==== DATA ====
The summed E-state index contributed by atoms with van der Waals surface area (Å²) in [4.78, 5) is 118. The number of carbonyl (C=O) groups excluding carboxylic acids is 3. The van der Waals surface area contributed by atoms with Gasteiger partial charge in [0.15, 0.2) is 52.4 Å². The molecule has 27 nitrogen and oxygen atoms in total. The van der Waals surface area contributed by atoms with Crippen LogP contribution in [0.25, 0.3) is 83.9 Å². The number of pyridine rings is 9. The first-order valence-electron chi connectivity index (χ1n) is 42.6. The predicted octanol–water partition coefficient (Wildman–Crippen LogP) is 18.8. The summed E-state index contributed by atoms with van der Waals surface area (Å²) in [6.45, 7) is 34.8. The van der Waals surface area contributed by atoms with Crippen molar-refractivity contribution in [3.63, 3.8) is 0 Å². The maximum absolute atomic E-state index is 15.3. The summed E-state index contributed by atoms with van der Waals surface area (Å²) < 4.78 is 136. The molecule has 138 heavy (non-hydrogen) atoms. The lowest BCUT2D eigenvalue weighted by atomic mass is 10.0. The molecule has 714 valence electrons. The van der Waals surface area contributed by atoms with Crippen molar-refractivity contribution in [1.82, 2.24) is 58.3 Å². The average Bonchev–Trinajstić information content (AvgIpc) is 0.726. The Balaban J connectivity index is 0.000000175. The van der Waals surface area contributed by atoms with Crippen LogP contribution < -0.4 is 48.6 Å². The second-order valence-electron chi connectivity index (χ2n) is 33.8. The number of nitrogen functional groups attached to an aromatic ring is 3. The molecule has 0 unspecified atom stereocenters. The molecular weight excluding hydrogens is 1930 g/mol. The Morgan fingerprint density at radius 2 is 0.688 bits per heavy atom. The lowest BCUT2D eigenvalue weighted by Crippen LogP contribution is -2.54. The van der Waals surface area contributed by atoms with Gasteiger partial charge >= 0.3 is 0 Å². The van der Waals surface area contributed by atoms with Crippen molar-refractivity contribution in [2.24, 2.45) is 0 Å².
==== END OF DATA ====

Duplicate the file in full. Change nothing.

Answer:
The summed E-state index contributed by atoms with van der Waals surface area (Å²) in [4.78, 5) is 118. The number of carbonyl (C=O) groups excluding carboxylic acids is 3. The van der Waals surface area contributed by atoms with Gasteiger partial charge in [0.15, 0.2) is 52.4 Å². The molecule has 27 nitrogen and oxygen atoms in total. The van der Waals surface area contributed by atoms with Crippen LogP contribution in [0.25, 0.3) is 83.9 Å². The number of pyridine rings is 9. The first-order valence-electron chi connectivity index (χ1n) is 42.6. The predicted octanol–water partition coefficient (Wildman–Crippen LogP) is 18.8. The summed E-state index contributed by atoms with van der Waals surface area (Å²) in [6.45, 7) is 34.8. The van der Waals surface area contributed by atoms with Crippen molar-refractivity contribution in [3.63, 3.8) is 0 Å². The maximum absolute atomic E-state index is 15.3. The summed E-state index contributed by atoms with van der Waals surface area (Å²) < 4.78 is 136. The molecule has 138 heavy (non-hydrogen) atoms. The lowest BCUT2D eigenvalue weighted by atomic mass is 10.0. The molecule has 714 valence electrons. The van der Waals surface area contributed by atoms with Crippen molar-refractivity contribution in [1.82, 2.24) is 58.3 Å². The average Bonchev–Trinajstić information content (AvgIpc) is 0.726. The Balaban J connectivity index is 0.000000175. The van der Waals surface area contributed by atoms with Crippen LogP contribution < -0.4 is 48.6 Å². The second-order valence-electron chi connectivity index (χ2n) is 33.8. The number of nitrogen functional groups attached to an aromatic ring is 3. The molecule has 0 unspecified atom stereocenters. The molecular weight excluding hydrogens is 1930 g/mol. The Morgan fingerprint density at radius 2 is 0.688 bits per heavy atom. The lowest BCUT2D eigenvalue weighted by Crippen LogP contribution is -2.54. The van der Waals surface area contributed by atoms with Gasteiger partial charge >= 0.3 is 0 Å². The van der Waals surface area contributed by atoms with Crippen molar-refractivity contribution in [2.24, 2.45) is 0 Å².